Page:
Perhaps fittingly, I heard that David Graeber had passed away while I was chairing a panel discussion at the Anarchist Studies Network conference. The conference was being held online and I was passed a virtual note. I made the announcement to those present – many of whom had known him personally, all of whom were inspired by him politically and intellectually – and virtual space was given over to collective mourning.
People shared stories of his selflessness and generosity, as well as his unwavering political commitment. There’s a word in anarchist politics that goes some way to encapsulating Graeber’s political contribution and his personal acts of kindness: prefiguration. Prefiguration is the bedrock upon which his anarchism was founded, and it helps articulate why he is so dearly missed – not just as a renowned academic, but as a comrade and, fundamentally, as a person.
The art of acting as if you’re already free.
Prefiguration is one of those long and complicated-sounding words that anarchists love because it feels like something that is distinctively ours. It helps us define our collective identity as a movement.
But more than an identity, it is a call to revolutionary action; for immediate transformation in the behaviours and relationships of everyday life.
Prefiguration counters both the centralised strategy of a party taking over government, and the postponement of change until after the ‘Great Revolution’ at some unspecified point in the future, instead seeking to effect change through direct action in the here and now – or as Graeber so aptly put it, “acting as if one is already free”.
The term was first used in the 1970s to explain how social movements were organising themselves in this new way, in particular, the antinuclear movement of the 1970s and 1980s in the US.
Up until then, the dominant strands of the radical left had, for the most part, operated under a very specific framework since the end of the 19th century: a radical leftwing political party would take control of government and institute revolutionary changes to eventually pave the way for a radically democratic and communal utopia.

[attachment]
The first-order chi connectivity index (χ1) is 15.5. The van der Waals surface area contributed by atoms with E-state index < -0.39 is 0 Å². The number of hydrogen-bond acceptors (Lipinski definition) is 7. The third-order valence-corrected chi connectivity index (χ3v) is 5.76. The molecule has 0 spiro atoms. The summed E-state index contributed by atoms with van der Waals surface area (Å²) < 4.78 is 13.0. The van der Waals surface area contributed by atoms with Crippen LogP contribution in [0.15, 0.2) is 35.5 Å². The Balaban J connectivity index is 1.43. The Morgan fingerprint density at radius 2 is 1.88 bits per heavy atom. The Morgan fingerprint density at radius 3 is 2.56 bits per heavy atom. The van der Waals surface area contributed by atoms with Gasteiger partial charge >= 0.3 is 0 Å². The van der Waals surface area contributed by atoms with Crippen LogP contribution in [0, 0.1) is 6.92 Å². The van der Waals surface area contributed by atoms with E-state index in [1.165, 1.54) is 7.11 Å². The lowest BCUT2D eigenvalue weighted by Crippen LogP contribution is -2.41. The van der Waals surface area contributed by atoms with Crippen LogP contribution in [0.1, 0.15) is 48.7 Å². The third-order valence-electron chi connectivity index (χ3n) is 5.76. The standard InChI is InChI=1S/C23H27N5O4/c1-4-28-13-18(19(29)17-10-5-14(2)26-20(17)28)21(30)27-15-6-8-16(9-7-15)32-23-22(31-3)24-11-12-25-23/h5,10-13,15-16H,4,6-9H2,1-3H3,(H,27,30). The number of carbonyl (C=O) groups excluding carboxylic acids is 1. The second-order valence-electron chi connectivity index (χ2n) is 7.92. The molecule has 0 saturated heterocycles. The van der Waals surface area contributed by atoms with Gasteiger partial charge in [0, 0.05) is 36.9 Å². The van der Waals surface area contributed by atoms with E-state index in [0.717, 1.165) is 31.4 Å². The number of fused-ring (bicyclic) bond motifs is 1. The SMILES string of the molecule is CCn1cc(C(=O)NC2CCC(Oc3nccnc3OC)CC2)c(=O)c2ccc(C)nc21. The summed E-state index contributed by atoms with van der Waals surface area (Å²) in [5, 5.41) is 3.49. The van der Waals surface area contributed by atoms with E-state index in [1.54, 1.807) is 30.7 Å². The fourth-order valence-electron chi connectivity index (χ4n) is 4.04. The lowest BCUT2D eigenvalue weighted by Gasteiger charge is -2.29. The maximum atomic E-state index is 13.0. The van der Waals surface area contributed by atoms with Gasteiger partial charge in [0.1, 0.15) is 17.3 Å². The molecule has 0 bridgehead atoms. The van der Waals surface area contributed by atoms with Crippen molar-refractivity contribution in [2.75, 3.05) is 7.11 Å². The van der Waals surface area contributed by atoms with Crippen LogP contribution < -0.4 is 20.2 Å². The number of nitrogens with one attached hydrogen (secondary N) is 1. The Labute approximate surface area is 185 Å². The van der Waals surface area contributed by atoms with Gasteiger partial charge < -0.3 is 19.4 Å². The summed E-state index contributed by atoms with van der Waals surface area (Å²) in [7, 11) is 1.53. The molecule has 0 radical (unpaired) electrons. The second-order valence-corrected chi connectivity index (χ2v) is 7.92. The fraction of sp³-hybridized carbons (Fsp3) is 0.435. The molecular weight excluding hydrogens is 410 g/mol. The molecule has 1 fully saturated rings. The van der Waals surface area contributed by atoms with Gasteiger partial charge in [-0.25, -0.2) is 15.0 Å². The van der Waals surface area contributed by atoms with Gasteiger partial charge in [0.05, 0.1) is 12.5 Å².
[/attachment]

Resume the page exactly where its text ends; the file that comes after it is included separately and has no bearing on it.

Anarchists such as Mikhail Bakunin opposed the strategy from its inception, while Emma Goldman and others witnessed its reality first-hand in the Soviet Union. Goldman, for example, described Bolshevik rule as a “sinister machine” that crushed “every constructive revolutionary effort, suppressing, debasing, and disintegrating everything”.
In part as a result of decades of revelations about the reality of life in the Soviet Union, many on the left came round to this way of thinking. People involved in anti-racist, feminist, environmental and a range of other movements increasingly argued that the centralised power of governments and parties was part of the problem; it was top-down and authoritarian rather than bottom-up and democratic.
Often, the political parties advocating for this strategy of achieving revolutionary change through taking control of government called themselves communist; many still do. But although prefiguration, and anarchism more broadly, stands in opposition to such a strategy, this does not mean that it is opposed to the idea of communism – far from it.
Graeber demonstrated this in his academic and political writing, arguing that prefigurative politics centres around a communism grounded in people’s lived experience – what he referred to as “everyday communism”.
Communism is all around us.